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  • Wintermute says:

    I am wondering what the best way to dispose of the waste is off the playa? I didn’t see this in the article and I think many of us are wondering exactly where to go to properly dispose of it. Thanks for all this advice by the way!

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  • Way says:

    Shit-buckets are HELLA nice mid day when the port-o-potties are little ovens in the sun and you’re hung over!!! That billowing stench might make you HURL!

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  • Repete says:

    How accurate are weather reports? For instance, if we check the weather a day before leaving, and see sunny skies, can we trust that? What about a few hours before leaving? Or is the playa completely unpredictable? If we see rain in a report, we’d gladly hang back in Reno.

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    • Completely unpredictable. My first year the weather was supposed to be totally clear and sunny, which it was mostly but it still rained at night a couple times. My second year was supposed to be the dustiest and driest year ever, it was actually more pleasant than my first year. What I have learned is to pay attention to the weather reports but pack and plan for anything.

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      • Repete says:

        yea i’m not interested in the weather for the week as we’ll be prep’d for the apocalypse either way. I’m merely interested in if we can check it right before leaving reno and get a reliable go/no go weather report for the upcoming 3-5 hours.

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      • Will Chase says:

        Captain Safety’s right. Totally unpredictable, but some bigger storms (like last year’s) are more predictable. We monitor the weather very closely, and we’ll communicate out updates as needed so you know what’s up and can plan accordingly.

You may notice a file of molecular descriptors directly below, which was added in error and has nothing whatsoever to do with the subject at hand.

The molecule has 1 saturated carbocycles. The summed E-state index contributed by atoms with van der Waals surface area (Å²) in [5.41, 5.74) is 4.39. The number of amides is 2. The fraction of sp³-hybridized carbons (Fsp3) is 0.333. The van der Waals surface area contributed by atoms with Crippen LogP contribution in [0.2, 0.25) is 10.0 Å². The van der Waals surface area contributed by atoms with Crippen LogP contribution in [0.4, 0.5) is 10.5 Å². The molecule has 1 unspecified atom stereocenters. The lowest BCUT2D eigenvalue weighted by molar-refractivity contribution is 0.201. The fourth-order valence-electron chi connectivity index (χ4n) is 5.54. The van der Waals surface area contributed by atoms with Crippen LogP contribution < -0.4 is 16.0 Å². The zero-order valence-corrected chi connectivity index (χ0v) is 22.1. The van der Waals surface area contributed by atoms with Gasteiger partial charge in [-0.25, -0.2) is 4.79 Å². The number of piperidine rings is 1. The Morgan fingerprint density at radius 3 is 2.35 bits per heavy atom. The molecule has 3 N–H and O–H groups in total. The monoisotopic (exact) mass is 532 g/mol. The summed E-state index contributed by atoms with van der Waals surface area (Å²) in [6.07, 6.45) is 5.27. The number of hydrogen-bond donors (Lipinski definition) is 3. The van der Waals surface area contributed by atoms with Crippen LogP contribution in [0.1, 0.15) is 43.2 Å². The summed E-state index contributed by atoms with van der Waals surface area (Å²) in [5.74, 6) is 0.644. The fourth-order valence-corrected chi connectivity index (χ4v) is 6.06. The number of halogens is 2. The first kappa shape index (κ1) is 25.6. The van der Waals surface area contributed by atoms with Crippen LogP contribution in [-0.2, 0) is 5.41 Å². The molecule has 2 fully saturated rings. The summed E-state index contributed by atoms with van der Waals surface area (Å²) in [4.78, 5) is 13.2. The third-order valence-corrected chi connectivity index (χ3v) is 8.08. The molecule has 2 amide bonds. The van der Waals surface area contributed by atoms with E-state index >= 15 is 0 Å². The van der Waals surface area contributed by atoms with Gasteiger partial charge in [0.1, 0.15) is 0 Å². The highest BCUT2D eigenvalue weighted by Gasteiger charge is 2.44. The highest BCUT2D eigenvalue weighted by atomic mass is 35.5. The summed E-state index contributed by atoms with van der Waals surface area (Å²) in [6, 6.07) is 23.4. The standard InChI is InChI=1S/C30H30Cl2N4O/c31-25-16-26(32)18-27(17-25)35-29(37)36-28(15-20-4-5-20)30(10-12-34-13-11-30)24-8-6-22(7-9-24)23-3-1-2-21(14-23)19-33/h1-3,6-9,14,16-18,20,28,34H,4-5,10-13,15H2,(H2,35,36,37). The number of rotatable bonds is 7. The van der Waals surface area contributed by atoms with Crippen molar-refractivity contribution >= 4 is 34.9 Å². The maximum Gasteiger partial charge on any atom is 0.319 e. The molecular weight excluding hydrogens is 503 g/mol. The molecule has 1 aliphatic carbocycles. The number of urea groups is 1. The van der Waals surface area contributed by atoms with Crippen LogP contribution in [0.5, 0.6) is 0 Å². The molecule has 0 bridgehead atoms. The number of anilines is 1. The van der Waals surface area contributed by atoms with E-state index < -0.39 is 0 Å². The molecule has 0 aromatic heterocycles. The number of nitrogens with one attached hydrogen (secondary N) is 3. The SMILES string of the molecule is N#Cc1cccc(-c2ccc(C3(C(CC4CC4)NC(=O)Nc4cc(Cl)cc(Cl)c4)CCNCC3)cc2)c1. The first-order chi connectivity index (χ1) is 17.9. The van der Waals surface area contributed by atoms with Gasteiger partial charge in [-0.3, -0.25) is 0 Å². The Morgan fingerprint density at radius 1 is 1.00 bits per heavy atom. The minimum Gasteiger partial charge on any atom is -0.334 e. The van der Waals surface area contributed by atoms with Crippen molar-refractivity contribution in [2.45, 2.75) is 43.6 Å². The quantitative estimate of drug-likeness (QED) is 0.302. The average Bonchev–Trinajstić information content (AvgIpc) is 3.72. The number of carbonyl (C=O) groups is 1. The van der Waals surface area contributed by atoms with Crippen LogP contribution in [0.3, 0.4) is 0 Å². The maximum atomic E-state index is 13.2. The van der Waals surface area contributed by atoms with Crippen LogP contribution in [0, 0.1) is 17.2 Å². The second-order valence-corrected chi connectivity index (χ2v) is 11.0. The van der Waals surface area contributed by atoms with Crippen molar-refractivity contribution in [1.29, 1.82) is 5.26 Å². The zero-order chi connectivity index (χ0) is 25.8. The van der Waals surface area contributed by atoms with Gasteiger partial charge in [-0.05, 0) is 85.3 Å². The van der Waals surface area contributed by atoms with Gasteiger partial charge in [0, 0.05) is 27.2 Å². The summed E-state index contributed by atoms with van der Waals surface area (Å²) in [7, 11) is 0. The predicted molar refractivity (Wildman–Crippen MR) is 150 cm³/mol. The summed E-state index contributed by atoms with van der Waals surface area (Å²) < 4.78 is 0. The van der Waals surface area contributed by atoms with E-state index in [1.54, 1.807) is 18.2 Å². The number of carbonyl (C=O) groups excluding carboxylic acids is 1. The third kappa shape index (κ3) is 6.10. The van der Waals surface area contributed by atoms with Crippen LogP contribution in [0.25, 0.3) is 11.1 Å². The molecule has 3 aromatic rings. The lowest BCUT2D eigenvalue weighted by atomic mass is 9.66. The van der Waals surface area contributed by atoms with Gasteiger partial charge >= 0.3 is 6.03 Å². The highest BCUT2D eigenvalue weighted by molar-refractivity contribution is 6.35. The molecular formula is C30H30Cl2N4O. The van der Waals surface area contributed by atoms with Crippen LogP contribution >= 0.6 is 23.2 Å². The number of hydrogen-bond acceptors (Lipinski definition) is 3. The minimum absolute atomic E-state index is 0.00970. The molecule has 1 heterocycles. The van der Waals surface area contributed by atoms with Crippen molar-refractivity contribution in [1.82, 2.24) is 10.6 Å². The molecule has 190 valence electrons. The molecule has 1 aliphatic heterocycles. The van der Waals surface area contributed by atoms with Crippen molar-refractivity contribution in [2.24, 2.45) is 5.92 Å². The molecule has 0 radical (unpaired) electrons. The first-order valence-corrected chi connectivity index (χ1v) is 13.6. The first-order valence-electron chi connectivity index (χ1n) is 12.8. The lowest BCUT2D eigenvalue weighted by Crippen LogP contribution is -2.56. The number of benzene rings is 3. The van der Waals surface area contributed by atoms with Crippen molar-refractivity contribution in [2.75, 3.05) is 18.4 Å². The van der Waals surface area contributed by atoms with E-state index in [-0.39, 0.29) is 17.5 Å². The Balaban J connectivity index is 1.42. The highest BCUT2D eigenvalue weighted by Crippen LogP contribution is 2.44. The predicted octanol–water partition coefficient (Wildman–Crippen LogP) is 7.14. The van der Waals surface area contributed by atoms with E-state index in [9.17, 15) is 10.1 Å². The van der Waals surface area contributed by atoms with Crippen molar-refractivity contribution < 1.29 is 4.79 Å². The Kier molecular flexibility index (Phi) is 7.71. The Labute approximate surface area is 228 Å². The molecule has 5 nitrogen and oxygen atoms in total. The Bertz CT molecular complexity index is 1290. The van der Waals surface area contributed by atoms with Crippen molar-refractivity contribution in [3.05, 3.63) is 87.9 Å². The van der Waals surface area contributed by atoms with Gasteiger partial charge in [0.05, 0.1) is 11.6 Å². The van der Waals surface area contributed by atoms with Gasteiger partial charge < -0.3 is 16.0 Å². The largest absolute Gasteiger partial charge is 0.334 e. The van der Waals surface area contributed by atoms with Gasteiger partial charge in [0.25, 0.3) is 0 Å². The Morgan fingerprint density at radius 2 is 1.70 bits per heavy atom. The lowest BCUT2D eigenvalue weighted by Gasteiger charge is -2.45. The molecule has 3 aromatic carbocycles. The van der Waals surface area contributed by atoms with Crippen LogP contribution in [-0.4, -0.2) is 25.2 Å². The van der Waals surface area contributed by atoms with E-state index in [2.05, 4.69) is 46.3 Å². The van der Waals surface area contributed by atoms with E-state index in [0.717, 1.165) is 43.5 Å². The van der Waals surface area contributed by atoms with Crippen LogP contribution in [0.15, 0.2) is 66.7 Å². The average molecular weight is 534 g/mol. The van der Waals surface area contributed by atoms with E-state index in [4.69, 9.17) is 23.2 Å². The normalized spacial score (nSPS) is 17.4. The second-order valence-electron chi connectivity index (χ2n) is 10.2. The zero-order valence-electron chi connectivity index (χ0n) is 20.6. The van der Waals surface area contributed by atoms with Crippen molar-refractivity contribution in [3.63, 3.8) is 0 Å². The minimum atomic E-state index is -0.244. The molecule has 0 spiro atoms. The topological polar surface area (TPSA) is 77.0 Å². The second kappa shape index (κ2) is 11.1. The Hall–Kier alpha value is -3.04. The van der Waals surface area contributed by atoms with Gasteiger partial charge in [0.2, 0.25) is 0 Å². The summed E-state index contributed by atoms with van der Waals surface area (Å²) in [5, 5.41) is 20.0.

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  • Trace A. LaMont says:

    PLEASE – PLEASE – PLEASE
    If you must walk before the surface completely firms up again walk on the edges – NOT the middle – of the streets… Walking down the middle fucks up the integrity of the surface such that when it does firm up it is beyond “washboard” or “corduroy” for bicycling during the event… BE KIND and THOUGHTFUL of your fellow Burners…

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    • Green Flash says:

      I remember 2014 well, as I was driving one of the last few vehicles allowed on Playa Road before it was closed . Here’s a tip- When you pack, make sure you can get to enough food, drink, and supplies to be comfortable in case you can’t move. We spent the entire day stranded, but through sharing we had a great time.

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  • Ignatz says:

    Yes, last year’s rain – after the dry-out – turned the roads into large cobblestone clods that made bike riding and night-time walking rough. Walking barefoot during rain and lightning makes you a moving lightning rod from which few survive. No, it doesn’t confer magical powers.
    Staying under cover is wise and perhaps safest inside your enclosed vehicle where the metal body protects you from electrical discharges coursing through your body (too late for the poo bucket). If you’re in a tent that has metal struts and ribs anchored in the ground, move to the car. If struck the nylon tent is likely to burn like a flashbulb with severe consequences for inhabitants. We were lucky last year – no casualties, even though there were many temporary structure strikes. So be safe, avoid combustible structures without lightning rods and head for the car, van, or pickup. Remember that lightning can travel long distances from the cloud base so stay protected until the storm cell is a good distance from BRC.

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  • Playa Friend says:

    I believe the best way to dispose of human waste is to take it home and dispose it in your own toilet. Careful, now… ;P

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  • Playa Friend says:

    If you’re not able to properly dispose of it in the porto potties, I meant to include.

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  • Eurythmics – Here Comes the Rain Again Songtext und Lyrics auf Songtexte. So baby talk to meLike lovers doWalk with meLike lovers doTalk to meLike lovers doHere comes the rain againRaining in my hand like a tragedyTearing me apart like a new emotionI want to breathe in the open windI want to kiss like lovers dowant to dive into your oceanIs it raining with you?